For the new electric A/C, the A/C is now powered through the plane bus whether Evade is present or not (same for planes with TKS). When Evade is added, the third alternator now powers Evade exclusively and over dedicated circuits (ie. not through the plane bus). IMO, a much better setup. The heavy (and bursty) power user is now isolated from the sensitive avionics. Whether it works or not, the rest of the plane won't be affected which is good because the avionics are far more expensive.

Conclusion


Bottom line (for whoever could still follow this diatribe so far), the electric A/C solution seems rock solid. It's a simpler setup so likely at least as reliable if not more. The compressor is smaller (so you do lose some cooling power) but some of this should be compensated by the loses inherent in the mechanical setup (the cooling the engine part). I don't expect more than 500-1000BTUs to be lost from this though so we are still looking at an electric A/C that is about 2500BTUs smaller than the mechanical one.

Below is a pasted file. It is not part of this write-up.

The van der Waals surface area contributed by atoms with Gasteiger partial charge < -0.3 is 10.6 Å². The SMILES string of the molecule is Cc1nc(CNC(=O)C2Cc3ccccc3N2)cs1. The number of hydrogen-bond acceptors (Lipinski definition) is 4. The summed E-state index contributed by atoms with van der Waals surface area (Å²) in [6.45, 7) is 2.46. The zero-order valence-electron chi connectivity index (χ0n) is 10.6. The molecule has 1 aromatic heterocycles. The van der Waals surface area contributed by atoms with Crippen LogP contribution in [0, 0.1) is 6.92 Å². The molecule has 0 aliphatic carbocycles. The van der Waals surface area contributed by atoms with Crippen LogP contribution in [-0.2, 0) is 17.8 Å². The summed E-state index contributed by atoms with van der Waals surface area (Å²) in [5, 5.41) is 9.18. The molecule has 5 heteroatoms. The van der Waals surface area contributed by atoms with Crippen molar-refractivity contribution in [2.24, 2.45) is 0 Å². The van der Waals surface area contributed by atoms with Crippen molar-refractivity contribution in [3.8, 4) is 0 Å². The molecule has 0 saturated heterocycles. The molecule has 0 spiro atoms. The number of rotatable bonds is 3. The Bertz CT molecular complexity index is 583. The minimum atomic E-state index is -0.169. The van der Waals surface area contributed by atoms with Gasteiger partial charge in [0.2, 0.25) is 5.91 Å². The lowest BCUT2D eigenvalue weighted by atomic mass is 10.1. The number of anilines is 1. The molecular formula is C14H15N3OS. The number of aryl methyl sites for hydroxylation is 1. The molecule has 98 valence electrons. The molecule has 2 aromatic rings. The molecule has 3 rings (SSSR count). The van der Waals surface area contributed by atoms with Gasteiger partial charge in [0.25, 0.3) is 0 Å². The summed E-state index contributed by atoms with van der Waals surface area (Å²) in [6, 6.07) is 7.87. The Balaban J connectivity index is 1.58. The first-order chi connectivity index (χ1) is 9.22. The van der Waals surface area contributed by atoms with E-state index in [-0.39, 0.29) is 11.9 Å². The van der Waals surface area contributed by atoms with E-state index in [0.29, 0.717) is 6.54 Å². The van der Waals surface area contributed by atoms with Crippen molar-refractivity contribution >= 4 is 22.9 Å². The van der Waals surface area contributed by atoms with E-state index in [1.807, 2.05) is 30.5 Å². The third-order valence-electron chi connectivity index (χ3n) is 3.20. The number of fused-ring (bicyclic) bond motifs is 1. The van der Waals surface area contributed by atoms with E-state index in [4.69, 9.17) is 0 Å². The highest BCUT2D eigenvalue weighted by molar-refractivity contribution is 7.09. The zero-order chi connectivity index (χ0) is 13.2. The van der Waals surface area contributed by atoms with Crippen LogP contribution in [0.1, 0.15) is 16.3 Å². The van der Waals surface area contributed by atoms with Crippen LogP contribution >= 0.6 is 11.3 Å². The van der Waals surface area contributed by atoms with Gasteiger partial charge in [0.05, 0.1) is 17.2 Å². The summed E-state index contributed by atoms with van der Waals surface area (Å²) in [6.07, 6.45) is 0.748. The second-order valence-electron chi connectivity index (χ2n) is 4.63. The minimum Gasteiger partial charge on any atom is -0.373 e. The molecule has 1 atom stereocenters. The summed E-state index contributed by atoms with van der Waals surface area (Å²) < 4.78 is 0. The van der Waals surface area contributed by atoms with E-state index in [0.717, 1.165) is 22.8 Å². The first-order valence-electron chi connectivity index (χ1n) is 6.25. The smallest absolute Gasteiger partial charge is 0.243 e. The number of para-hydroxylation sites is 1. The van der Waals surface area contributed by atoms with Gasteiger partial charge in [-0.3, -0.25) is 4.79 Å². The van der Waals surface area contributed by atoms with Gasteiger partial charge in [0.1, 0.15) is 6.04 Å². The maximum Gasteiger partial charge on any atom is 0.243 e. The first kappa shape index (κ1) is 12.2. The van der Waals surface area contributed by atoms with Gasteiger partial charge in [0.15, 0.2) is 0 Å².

References

  1. SB 09-21-01 Refigerant hose routing.
  2. SNL09-11 Electric Air Conditioning System Modification
  3. A/C conversion STC